Thursday, October 28, 2010

Another Obummer Lapse in Foreign Policy: EU & Russia Cozy Up to Each Other Because of US Disinterest

My Death Panels Will Get Y'all Soon Enough!

BHusseinO can't seem to buy a break nowadays. A recent German/French/Russian "Summit" was held in Deauville to begin to orchestrate the EU's relaxation of its NATO ties and construction of a new "security relationship" with Russia.
...there are obvious factors explaining the French and German initiatives. A major one is President Barack Obama’s perceived lack of interest and engagement in Europe. His failure to attend a Berlin ceremony commemorating the end of the Cold War and his cancellation of a meeting involving the E.U.’s new president has had symbolic weight. At the same time, the U.S. reset with Russia and the administration’s willingness to treat President Dmitri A. Medvedev as a potential Western-oriented partner has given the Germans and French the sense they were free to act on the basis of their own interpretations of the changes in Moscow. In this European view, the United States has become significantly dependent on Russia through its maintenance of military supply routes to Afghanistan and its heightened pressure, albeit in wavering measure, on Iran. Because the reset is portrayed by the administration to be a U.S. foreign policy success, criticism from Washington of Russia is at a minimum.

And Obummer has given the Russians a whole series of passes in other areas, why get so excited about the EU? Including the fact that the EU has no strategic partnership with NATO? Obummer is nothing if not asleep at the switch as the US train barrels down a tunnel to nowhere, which is his apparent foreign policy goal.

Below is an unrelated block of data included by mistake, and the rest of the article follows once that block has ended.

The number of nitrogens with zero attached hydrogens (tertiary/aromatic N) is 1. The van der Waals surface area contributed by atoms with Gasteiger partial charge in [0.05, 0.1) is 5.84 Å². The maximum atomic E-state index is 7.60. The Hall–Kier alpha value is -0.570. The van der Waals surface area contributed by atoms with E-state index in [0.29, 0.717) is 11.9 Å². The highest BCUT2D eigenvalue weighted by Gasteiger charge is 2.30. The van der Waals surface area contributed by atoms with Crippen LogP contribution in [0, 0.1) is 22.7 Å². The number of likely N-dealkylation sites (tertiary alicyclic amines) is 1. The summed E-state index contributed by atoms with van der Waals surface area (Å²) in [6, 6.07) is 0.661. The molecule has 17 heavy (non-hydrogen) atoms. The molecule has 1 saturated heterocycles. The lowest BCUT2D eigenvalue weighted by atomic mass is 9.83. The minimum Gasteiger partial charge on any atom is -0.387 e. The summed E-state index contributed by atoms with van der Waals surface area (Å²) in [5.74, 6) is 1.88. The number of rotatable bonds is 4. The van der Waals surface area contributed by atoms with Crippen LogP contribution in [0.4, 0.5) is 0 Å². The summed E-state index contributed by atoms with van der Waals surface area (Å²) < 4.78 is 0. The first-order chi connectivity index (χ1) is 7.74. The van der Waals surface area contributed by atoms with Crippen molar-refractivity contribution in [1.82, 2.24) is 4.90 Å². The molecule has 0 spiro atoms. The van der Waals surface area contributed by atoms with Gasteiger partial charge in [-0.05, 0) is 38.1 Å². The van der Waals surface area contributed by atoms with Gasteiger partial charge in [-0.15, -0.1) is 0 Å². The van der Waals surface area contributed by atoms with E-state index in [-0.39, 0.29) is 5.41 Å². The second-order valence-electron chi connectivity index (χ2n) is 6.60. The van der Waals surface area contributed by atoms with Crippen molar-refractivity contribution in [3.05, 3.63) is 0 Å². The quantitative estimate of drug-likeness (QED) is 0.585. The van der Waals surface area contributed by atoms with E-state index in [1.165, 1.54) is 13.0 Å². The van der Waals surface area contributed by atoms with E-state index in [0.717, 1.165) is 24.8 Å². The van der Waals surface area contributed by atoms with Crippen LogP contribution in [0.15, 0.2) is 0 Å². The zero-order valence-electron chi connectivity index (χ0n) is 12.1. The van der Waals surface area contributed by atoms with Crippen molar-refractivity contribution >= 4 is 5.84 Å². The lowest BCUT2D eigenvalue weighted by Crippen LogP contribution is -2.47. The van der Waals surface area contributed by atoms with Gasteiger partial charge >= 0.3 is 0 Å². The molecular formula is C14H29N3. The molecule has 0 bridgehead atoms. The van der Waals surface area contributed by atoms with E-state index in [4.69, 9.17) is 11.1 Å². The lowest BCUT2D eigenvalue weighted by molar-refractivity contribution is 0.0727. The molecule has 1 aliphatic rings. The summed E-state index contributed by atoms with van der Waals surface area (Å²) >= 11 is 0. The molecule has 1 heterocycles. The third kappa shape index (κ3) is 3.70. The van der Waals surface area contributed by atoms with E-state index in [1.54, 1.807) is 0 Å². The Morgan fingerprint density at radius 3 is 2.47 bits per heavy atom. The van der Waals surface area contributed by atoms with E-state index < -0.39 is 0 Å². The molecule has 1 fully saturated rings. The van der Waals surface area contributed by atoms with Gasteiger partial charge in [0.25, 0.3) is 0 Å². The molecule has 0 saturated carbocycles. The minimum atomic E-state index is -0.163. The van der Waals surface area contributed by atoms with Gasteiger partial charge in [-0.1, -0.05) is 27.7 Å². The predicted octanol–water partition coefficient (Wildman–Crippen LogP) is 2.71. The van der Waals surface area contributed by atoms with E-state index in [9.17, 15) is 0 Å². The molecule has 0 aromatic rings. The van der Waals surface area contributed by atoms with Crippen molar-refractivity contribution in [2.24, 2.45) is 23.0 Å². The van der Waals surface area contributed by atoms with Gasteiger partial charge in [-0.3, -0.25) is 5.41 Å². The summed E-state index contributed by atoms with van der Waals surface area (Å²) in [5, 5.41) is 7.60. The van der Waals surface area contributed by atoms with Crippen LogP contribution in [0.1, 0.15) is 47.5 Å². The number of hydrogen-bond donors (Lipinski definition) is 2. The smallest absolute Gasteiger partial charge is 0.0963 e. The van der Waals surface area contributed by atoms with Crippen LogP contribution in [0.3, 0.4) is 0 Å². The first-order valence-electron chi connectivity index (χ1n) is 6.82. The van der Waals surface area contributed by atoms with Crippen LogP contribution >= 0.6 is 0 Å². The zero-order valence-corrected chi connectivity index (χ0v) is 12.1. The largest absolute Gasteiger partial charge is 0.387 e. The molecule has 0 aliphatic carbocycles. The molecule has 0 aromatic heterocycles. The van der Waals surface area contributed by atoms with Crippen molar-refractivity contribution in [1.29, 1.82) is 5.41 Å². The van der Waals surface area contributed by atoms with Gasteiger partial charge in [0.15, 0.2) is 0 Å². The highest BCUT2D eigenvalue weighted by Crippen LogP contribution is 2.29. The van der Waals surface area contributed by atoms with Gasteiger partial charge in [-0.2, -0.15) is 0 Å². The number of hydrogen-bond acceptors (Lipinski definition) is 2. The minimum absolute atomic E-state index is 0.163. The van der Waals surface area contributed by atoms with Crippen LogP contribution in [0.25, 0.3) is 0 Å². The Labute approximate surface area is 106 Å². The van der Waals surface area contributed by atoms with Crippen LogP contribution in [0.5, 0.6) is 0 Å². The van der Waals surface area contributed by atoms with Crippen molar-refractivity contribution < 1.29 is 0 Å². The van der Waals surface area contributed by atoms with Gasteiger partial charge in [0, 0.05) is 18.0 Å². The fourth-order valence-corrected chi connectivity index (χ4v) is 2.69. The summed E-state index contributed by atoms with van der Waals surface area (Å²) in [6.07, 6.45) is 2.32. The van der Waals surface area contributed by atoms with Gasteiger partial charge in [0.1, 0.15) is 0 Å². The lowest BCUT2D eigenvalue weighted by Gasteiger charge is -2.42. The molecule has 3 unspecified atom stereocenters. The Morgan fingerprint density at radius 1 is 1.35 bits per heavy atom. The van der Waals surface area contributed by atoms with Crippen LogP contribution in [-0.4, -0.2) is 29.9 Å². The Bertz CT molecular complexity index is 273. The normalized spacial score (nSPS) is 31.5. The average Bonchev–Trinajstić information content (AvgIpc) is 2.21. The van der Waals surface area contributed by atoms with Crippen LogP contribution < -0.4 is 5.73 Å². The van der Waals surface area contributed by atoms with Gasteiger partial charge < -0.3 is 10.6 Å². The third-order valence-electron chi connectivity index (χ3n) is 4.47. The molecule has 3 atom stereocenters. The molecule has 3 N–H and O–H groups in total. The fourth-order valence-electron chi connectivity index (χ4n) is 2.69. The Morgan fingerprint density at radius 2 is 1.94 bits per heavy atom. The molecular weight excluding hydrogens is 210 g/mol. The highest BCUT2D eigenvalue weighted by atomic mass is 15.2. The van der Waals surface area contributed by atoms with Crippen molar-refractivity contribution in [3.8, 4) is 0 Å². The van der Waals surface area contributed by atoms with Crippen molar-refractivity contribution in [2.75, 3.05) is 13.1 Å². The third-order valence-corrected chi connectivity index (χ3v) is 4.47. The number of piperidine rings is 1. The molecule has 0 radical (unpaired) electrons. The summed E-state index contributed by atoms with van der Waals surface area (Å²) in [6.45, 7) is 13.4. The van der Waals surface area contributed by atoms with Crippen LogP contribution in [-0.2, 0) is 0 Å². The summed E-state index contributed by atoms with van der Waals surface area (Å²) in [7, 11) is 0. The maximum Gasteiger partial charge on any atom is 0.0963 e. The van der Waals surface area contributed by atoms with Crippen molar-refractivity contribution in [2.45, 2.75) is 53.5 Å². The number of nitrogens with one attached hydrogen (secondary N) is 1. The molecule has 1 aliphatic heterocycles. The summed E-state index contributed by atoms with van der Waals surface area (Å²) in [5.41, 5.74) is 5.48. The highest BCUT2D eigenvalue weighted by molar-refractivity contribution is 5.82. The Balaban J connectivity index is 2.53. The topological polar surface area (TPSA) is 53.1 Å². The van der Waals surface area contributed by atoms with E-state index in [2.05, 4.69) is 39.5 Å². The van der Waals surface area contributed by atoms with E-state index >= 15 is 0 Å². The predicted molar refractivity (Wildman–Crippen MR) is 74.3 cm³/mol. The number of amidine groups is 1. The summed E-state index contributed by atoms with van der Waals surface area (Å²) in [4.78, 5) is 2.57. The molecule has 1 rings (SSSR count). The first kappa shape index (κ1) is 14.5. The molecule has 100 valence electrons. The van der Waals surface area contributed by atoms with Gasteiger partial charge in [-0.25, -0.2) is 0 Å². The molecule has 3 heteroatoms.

Ten days ago, when Mr. Medvedev offered Hugo Chávez of Venezuela help to build the country’s first nuclear power station, the State Department expressed concern about technology migrating to “countries that should not have that technology” — but added (bafflingly), that the relationship between Venezuela and Russia (for years Iran’s supplier of nuclear wherewithal) “is not of concern to us.”

Last week, more of the same. When Mr. Medvedev bestowed Russia’s highest honors at a Kremlin ceremony on a group of sleeper spies who were expelled from the United States last July, a State Department spokesman turned away a reporter’s question with a “no comment.” Washington chooses not to say anything either about Mr. Medvedev’s support, repeated in Deauville, for Mr. Sarkozy’s plan, as next year’s president of the G-20 consultative grouping, to focus its attention on limiting the dollar’s role as the world’s reserve currency.

In the Deauville aftermath, the Americans have preferred applauding Mr. Medvedev’s decision to come to a NATO summit meeting in Lisbon next month, following U.S. congressional elections. He is not expected to announce Russian participation in or endorsement of a U.S.-initiated antimissile shield for Europe — the United States’ notionally organic bond in strengthening the alliance’s trans-Atlantic future — yet the Russian president’s appearance as a guest on NATO’s turf could be seen as an important gesture of real cooperation.